Teilprojekt 11: Wechselwirkungen des Schmelzwassers im Ozean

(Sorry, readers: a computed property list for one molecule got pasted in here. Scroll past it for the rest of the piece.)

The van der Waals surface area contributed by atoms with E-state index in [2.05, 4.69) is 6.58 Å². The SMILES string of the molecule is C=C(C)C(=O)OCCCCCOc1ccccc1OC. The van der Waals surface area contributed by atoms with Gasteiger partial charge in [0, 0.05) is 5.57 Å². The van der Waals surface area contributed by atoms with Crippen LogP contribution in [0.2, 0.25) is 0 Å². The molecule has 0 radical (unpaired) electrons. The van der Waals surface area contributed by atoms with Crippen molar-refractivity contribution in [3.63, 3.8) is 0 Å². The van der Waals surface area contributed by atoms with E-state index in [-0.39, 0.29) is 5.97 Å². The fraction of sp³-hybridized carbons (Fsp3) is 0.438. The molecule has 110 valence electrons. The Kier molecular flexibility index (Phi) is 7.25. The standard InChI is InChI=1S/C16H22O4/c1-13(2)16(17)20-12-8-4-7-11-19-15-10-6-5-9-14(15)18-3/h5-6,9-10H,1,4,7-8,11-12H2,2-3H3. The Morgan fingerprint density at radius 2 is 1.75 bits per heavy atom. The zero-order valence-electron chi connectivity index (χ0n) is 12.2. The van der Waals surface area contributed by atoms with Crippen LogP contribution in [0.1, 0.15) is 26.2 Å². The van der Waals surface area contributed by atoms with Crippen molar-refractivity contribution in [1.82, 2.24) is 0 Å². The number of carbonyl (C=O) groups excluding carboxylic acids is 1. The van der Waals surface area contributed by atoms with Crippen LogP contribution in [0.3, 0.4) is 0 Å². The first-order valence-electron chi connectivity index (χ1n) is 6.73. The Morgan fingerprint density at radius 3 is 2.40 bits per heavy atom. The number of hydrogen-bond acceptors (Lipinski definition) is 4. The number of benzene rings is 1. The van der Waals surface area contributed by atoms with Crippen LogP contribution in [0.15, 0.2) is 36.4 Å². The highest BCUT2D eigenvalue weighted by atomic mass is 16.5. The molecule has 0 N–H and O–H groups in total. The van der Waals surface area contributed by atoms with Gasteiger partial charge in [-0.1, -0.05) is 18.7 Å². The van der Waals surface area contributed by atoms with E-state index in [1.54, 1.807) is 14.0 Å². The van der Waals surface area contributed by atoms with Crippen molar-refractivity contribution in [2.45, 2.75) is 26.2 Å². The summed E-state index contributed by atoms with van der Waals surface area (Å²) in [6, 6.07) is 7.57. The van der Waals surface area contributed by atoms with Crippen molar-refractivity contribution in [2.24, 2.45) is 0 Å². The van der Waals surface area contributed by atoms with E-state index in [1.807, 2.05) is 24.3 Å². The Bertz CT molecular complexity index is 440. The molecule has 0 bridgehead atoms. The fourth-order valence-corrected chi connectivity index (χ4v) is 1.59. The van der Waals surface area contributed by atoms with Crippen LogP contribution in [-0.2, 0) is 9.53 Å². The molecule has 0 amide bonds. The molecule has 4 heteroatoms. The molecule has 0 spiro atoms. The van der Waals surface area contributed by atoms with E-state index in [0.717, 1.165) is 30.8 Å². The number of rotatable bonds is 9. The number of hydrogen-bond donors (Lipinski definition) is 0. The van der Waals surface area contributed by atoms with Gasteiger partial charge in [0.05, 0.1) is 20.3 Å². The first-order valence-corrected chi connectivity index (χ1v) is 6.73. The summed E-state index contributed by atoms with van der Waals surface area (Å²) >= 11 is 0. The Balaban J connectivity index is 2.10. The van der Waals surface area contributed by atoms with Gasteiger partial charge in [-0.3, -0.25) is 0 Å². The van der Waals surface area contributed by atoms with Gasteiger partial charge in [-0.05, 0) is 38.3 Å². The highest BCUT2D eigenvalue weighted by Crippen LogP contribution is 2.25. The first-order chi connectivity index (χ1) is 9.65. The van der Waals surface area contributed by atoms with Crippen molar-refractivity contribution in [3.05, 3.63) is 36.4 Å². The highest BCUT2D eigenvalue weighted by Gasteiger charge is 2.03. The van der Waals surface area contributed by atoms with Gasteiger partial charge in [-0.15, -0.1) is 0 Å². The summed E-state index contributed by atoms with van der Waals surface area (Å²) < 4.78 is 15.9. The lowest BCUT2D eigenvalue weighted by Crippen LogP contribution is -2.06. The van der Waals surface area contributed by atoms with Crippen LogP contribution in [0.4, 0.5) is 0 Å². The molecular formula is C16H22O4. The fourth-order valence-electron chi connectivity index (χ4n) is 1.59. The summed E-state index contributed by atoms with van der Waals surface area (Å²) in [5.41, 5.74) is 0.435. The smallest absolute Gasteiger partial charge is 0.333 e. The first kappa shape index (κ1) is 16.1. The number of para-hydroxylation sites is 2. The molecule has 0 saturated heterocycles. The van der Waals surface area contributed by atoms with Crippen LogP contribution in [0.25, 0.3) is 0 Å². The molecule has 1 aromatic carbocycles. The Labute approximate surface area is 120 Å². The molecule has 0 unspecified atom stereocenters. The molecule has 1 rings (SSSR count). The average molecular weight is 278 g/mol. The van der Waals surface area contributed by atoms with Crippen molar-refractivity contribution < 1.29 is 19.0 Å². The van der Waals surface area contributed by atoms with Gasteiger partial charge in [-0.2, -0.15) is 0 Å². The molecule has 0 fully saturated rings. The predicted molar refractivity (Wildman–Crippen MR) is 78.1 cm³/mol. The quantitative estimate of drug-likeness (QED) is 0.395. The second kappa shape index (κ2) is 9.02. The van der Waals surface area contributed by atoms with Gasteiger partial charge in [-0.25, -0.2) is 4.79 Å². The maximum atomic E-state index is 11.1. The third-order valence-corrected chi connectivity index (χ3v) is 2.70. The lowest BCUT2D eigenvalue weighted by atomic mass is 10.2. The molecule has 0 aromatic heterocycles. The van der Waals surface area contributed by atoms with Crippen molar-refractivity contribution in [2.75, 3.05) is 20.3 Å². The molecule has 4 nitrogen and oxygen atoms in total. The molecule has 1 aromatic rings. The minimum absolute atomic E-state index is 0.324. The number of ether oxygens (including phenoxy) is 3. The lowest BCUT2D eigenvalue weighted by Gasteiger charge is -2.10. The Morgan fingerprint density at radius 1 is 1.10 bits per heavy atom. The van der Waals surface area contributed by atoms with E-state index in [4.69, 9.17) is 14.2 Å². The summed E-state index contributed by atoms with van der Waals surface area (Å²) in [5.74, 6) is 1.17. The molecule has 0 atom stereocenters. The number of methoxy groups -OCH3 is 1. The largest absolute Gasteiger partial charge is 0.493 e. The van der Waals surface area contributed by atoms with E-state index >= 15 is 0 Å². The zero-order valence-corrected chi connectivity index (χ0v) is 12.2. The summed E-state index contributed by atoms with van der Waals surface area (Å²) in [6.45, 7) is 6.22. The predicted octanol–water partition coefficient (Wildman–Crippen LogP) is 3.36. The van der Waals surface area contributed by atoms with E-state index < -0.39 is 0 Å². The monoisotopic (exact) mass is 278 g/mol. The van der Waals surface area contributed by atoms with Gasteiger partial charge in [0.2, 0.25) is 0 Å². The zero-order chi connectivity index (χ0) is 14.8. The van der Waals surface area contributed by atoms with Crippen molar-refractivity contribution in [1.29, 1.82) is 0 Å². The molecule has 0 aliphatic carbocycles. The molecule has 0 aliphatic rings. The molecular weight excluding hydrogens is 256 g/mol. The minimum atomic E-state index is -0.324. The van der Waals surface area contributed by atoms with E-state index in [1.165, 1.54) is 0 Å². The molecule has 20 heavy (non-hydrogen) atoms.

Recent studies using climate models and paleocenographic records point to far-reaching impacts offresh water flux from the melting Greenland Ice Sheet (GrIS) on the subpolar Atlantic Ocean circulation, convection and overturning, the European climate and the sea level fingerprint in different regions of the World Ocean. Relatively little is known however about its impacts on oceancirculation around Greenland. In particular, interaction (mixing) of the glacier melt water withwarmer water masses on the Greenland shelf may lead to a nonlocal negative feedback on theocean heat flux toward marine-terminating glaciers and thus on their basal melt rates. The glaciermelt water pathways on the shelf, mixing and feedbacks are not well understood as neithermodeling studies focused on large-scale impacts of the GrIS melt nor the sparse observationsresolve the circulation around the Greenland adequately. The joint effort of the GROCE Verbund offers an integrated and detailed insight into the ocean glacier interactions relevant to the GrIS melt with the Northeast Greenland Ice Stream (NEGIS) and in particular, the 79-North Glacier (79°NG) being the focus and a study case. This Subproject (TP11) considers ocean circulation around Greenland and its changes due to increased glacier melt, interaction of melt water with the ambient ocean, and the feedbacks on the melting processes. We will employ Lagrangian framework which is tailored to study water mass pathways. We will perform simulations of large numbers of Lagrangian particles representing water masses and allowing astatistical description of model water properties (temperature, salinity) along particle trajectoriesand of the mixing processes. Lagrangian trajectories have an interpretative quality by connecting changes in velocity or water properties at different locations. Our project will thus provide linking and contextualization of the results from the other Verbund partners. Our Lagrangian framework will be embedded in model simulations of TP9 (General Estuarine Transport Model, targeting ocean circulation close to the 79NG) and in the FESOM (Finite Element Sea Ice-Ocean Model) high resolution simulations performed by TP10. We will also collaborate tightly with other TPs regarding the setup of our model experiments, comparison with observations and interpretation of the results. The long-term vision is to develop, together with our Verbundpartners, a modeling-analysis framework that could be applied in other regions of Greenland and Antarctica and lead to future improvement of prediction of the glacier melt and its impacts.